Five soldiers were killed and five more wounded in South Korea Saturday after an army sergeant apparently opened fire on his fellow troops.
"The army sergeant opened fire near a border guard post on the eastern coast of the country. It's not yet clear what motivated the attack." (Via BBC)
South Korean military officials say the shooting took place at a military outpost near the border with North Korea. The shooter fled the scene after the attack and is still believed to be on the run and armed.
Mass killings at military outposts are not unprecedented in South Korea, especially near the troubled border region. Sky News notes a similar rampage by a soldier in 2005 killed eight people and wounded several more.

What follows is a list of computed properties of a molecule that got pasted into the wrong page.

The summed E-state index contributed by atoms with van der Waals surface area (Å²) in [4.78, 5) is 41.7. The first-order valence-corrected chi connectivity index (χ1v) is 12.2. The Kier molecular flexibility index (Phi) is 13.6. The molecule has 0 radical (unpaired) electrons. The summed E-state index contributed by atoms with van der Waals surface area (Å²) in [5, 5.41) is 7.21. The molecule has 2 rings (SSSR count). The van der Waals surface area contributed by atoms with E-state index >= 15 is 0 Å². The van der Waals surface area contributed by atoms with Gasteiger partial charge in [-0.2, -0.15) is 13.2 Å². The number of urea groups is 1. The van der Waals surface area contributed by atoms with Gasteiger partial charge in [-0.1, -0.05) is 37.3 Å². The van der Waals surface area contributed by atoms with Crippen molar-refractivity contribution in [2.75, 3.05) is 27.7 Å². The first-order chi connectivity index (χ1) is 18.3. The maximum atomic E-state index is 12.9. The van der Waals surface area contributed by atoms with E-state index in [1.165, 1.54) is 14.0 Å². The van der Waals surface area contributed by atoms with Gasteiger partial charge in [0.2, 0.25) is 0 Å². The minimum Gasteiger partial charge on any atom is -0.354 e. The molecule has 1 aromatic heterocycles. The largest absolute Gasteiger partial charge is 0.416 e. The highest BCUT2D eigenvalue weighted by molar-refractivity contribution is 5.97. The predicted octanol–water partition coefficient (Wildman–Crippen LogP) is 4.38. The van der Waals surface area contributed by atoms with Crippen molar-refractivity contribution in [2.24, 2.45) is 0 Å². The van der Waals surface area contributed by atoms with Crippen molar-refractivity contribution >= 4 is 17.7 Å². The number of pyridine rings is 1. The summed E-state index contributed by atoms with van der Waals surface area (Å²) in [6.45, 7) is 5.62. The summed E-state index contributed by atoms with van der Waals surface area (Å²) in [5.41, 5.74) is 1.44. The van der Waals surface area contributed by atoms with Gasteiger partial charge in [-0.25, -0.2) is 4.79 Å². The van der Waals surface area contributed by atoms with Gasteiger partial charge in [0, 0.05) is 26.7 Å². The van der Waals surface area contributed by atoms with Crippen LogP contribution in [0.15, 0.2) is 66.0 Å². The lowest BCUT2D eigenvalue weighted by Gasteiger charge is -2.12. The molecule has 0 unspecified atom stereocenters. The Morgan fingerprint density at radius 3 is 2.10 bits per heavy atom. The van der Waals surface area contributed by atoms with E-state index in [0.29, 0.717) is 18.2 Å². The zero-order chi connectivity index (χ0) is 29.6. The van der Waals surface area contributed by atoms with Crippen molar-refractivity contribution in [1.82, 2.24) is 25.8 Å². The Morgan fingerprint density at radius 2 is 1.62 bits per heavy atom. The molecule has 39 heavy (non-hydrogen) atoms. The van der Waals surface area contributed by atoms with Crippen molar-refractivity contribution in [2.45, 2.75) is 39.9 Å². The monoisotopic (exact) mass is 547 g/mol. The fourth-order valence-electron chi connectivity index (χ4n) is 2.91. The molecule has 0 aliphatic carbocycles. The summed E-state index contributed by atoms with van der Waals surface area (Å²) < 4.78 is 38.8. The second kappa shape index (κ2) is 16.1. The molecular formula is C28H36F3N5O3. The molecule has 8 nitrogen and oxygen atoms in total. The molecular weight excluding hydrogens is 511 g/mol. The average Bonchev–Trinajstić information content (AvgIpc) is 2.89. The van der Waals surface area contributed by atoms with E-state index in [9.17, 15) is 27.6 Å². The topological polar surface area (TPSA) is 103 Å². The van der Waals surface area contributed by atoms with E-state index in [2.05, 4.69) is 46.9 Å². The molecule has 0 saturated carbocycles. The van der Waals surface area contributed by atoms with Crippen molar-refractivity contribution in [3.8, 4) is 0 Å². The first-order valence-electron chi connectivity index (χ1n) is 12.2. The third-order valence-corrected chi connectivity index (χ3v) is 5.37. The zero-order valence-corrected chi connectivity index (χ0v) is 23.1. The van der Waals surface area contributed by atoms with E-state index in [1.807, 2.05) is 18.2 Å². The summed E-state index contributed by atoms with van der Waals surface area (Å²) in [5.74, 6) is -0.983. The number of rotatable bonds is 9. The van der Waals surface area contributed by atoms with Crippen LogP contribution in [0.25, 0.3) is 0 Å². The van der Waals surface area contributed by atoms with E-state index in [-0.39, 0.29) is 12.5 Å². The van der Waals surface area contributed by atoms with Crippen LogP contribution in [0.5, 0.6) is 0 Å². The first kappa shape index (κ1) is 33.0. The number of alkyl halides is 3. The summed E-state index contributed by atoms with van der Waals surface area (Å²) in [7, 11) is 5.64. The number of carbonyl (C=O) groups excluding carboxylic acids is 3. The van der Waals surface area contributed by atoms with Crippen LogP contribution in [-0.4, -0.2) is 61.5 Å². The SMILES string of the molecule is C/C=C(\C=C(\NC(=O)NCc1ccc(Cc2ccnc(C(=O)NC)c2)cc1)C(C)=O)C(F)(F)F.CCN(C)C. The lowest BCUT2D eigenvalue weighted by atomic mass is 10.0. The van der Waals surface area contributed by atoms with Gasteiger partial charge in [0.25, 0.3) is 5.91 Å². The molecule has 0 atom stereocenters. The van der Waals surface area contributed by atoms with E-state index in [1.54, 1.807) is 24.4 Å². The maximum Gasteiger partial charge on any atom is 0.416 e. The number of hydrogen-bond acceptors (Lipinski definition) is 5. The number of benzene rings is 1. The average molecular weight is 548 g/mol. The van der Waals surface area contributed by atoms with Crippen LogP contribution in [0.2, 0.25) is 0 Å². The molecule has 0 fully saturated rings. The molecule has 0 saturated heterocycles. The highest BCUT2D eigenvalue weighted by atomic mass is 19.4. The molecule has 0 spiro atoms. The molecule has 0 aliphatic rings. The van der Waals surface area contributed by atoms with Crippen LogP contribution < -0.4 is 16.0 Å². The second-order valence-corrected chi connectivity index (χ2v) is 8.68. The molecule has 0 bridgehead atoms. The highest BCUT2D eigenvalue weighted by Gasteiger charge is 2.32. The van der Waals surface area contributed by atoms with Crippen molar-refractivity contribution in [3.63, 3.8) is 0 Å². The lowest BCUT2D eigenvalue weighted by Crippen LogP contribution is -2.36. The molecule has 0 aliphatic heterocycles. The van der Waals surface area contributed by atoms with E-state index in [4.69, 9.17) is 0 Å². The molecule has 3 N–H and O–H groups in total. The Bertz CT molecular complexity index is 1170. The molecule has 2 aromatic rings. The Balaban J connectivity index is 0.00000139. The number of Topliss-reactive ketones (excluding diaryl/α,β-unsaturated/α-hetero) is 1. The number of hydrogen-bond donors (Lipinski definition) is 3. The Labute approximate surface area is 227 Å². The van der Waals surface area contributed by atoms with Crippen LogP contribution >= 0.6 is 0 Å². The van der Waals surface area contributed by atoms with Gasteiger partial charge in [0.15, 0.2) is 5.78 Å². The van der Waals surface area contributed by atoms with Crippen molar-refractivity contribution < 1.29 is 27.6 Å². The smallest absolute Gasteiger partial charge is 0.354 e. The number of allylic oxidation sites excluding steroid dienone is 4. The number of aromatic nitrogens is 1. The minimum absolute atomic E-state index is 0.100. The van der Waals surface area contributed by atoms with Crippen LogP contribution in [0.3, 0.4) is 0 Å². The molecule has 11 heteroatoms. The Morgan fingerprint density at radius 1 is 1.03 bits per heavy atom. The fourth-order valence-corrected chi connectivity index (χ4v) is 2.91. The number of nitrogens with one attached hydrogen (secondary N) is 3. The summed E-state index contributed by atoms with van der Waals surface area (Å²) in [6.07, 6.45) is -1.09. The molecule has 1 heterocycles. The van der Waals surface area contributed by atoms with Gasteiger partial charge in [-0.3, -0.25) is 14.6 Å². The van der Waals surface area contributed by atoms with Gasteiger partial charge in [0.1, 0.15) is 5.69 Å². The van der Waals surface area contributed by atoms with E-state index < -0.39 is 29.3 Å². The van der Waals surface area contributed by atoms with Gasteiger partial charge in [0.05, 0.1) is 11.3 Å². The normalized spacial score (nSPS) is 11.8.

The New York Times writes these killings underscore the difficulty of maintaining South Korea's 650,000 strong military, which fills its ranks by requiring two years of service from all able-bodied South Korean men.
"Increasingly, the military's ranks are filled with young men who no longer consider their 21-month compulsory service a 'sacred duty,' but rather an inconvenient interruption of their civilian life and careers."
The shooting took place in the eastern Gangwon province near the town of Goseong. There is no evidence of involvement from North Korea.